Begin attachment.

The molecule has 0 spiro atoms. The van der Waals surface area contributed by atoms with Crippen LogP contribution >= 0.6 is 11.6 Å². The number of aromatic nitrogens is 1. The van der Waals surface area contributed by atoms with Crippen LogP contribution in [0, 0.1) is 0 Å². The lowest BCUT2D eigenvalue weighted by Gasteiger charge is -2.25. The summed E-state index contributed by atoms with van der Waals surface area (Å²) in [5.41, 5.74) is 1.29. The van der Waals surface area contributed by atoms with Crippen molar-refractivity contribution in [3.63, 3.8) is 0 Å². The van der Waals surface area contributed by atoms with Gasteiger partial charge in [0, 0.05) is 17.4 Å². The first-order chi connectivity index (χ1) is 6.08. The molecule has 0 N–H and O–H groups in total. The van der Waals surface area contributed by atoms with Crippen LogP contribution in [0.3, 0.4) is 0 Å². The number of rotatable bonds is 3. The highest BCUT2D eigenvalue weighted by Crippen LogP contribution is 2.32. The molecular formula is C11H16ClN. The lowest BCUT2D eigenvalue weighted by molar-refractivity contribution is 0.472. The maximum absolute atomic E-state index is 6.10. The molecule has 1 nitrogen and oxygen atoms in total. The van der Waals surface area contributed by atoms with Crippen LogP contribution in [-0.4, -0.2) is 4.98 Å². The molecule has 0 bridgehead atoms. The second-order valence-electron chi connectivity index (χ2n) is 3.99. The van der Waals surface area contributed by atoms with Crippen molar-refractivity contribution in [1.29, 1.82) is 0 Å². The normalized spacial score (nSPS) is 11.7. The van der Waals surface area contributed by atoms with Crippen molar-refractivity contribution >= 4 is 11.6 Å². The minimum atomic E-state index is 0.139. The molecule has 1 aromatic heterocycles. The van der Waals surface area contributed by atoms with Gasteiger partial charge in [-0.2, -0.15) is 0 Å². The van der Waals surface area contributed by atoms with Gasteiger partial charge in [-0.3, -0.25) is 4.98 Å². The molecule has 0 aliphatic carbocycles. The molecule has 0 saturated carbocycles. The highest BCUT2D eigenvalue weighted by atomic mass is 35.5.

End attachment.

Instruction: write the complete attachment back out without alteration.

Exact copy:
The molecule has 0 spiro atoms. The van der Waals surface area contributed by atoms with Crippen LogP contribution >= 0.6 is 11.6 Å². The number of aromatic nitrogens is 1. The van der Waals surface area contributed by atoms with Crippen LogP contribution in [0, 0.1) is 0 Å². The lowest BCUT2D eigenvalue weighted by Gasteiger charge is -2.25. The summed E-state index contributed by atoms with van der Waals surface area (Å²) in [5.41, 5.74) is 1.29. The van der Waals surface area contributed by atoms with Crippen molar-refractivity contribution in [3.63, 3.8) is 0 Å². The van der Waals surface area contributed by atoms with Gasteiger partial charge in [0, 0.05) is 17.4 Å². The first-order chi connectivity index (χ1) is 6.08. The molecule has 0 N–H and O–H groups in total. The van der Waals surface area contributed by atoms with Crippen LogP contribution in [0.3, 0.4) is 0 Å². The number of rotatable bonds is 3. The highest BCUT2D eigenvalue weighted by Crippen LogP contribution is 2.32. The molecular formula is C11H16ClN. The lowest BCUT2D eigenvalue weighted by molar-refractivity contribution is 0.472. The maximum absolute atomic E-state index is 6.10. The molecule has 1 nitrogen and oxygen atoms in total. The van der Waals surface area contributed by atoms with Crippen LogP contribution in [-0.4, -0.2) is 4.98 Å². The molecule has 0 bridgehead atoms. The second-order valence-electron chi connectivity index (χ2n) is 3.99. The van der Waals surface area contributed by atoms with Crippen molar-refractivity contribution in [1.29, 1.82) is 0 Å². The normalized spacial score (nSPS) is 11.7. The van der Waals surface area contributed by atoms with Crippen molar-refractivity contribution >= 4 is 11.6 Å². The minimum atomic E-state index is 0.139. The molecule has 1 aromatic heterocycles. The van der Waals surface area contributed by atoms with Gasteiger partial charge in [-0.2, -0.15) is 0 Å². The van der Waals surface area contributed by atoms with Gasteiger partial charge in [-0.3, -0.25) is 4.98 Å². The molecule has 0 aliphatic carbocycles. The molecule has 0 saturated carbocycles. The highest BCUT2D eigenvalue weighted by atomic mass is 35.5.